American Journal of Science and Arts, Volume 69

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J.D. & E.S. Dana, 1855

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Page 453 - Gift of the State of New York. 13034, 0. 5. Sixth annual report of the Regents of the University of the State of New York on the condition of the State Cabinet of Natural History, &o.
Page 160 - Couch also states, that the intelligent, but almost unknown, Dr. Berlandier, writes in his journal of the Commission of Limits, that at the hacienda of Venagas, there was (1827) a piece of iron that would make a cylinder one yard in length, with a diameter of ten inches. It was said to have been brought from the mountains near the hacienda. It presented no crystalline structure, and was quite ductile.
Page 439 - The plaiting of the hats is done on a block, which is placed upon the knees; it begins at the crown, and finishes at the brim. According to the quality of the hats, more or less time is occupied in their completion : the coarser ones may be finished in two or three days, the finest take as many months. The best times for plaiting are the morning hours and the rainy season, when the air is moist : in the middle of the day, and in dry clear weather, the straw is apt to break, which, when the hats are...
Page 439 - ... a single piece, and by their lightness and flexibility. They may be rolled up and put into the pocket without injury. In the rainy season they are apt to get black, but by washing them with soap and water, besmearing them with lime-juice or any other acid, and exposing them to the sun, their whiteness is easily restored. So little is known about these hats, that it may not be deemed out of place to insert here a notice of their manufacture. The ' straw' (paja), previous to plaiting, has to go...
Page 125 - As this particular structure does not appear to have been met with below the Lias, and occurs in that formation, it furnishes another argument in favor of the Jurassic age of all these rocks. Prof. Rogers added, that he had not found in the New Red Sandstone of the Connecticut Valley either the Posidonia or Cypris, although he had met with obscure markings which he was inclined to refer to the latter. He had however satisfied himself that one of the plants, from the vicinity of Greenfield, in Massachusetts,...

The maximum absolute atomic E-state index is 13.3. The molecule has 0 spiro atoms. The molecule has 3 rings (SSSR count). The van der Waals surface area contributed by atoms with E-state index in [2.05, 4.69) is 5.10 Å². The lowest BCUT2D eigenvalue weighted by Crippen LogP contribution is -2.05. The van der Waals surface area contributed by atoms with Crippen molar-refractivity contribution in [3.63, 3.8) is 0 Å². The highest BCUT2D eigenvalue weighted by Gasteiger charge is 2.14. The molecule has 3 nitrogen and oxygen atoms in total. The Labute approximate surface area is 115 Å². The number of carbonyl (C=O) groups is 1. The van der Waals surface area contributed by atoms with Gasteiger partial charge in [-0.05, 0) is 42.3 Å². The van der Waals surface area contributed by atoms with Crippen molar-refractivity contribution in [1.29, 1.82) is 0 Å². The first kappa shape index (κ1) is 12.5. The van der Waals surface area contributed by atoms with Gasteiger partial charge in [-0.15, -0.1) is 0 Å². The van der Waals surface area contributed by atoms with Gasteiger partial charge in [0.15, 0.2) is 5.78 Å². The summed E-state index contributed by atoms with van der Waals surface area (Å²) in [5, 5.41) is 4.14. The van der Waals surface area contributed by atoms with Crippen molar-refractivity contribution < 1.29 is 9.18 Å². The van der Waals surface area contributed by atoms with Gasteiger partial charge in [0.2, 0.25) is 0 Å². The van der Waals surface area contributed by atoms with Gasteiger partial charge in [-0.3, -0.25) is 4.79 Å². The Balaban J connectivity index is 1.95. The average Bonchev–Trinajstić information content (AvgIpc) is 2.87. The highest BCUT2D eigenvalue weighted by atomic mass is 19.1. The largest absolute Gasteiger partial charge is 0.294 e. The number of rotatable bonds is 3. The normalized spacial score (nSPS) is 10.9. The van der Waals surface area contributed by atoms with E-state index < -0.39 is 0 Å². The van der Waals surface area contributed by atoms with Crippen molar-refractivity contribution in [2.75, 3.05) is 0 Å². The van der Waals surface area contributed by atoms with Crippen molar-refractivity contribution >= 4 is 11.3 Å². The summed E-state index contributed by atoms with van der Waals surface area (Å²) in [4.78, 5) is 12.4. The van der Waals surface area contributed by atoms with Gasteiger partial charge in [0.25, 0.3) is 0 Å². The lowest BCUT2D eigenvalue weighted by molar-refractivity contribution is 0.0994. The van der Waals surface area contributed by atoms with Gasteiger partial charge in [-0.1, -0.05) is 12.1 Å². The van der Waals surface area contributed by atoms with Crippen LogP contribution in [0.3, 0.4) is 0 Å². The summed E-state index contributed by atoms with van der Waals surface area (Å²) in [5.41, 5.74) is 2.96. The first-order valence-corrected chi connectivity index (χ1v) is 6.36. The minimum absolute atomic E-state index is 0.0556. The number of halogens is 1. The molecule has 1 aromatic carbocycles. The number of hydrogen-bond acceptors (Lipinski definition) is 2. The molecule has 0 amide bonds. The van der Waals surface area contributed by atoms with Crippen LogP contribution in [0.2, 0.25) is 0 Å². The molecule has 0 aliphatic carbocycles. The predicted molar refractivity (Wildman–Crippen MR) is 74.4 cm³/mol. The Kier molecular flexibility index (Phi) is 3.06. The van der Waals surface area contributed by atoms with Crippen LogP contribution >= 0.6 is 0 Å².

Page 141 - These axles could be placed in a small frame of wood bushed with brass. This small frame, when placed on a piece of smooth board, could be turned freely round by turning the piece of board on which it rested as long as the gyroscope was not revolving, friction being sufficient...
Page 146 - The experiments were made by enclosing pieces of beef in bottles containing one, or a mixture of two or more of the following gases chlorine, hydrogen, nitrogen, ammonia, carbonic acid, carbonic oxide, and binoxide of nitrogen. Of these, the last two only possessed the power of retarding putrefaction. Beef that had been in...
Page 170 - Indians upon the peninsula, and with whom it no doubt originated. It is not wonderful that a subject, the causes of which are so little comprehended by our natives, should be invested with an air of mystery, or that an error once propagated (in consequence of the long series of years required to bring about any considerable change,) could scarcely be eradicated. While the idea of...
Page 143 - December, 7 falls second half, 88 falls. Giving an average of 14'6 for each month. The most important thing to notice is the small number of aerolites registered for the months of December and January, and the comparatively large number for June and July. The former two showing but 16 instances of falls, the latter two 35, or more than double. Now, granting that these aerolites, or meteorolites, belong to the system of the asteroids, having orbits therefore whose mean distance is superior to...
Page 142 - ... as that of the whole earth. He next showed that the determination with which it did this was sufficient to control the entire weight of the instrument, though that amounted to several pounds ; for, taking the ring gyroscope from the side of the ring of which a small steel wire projected, ending in a hook, the wire...

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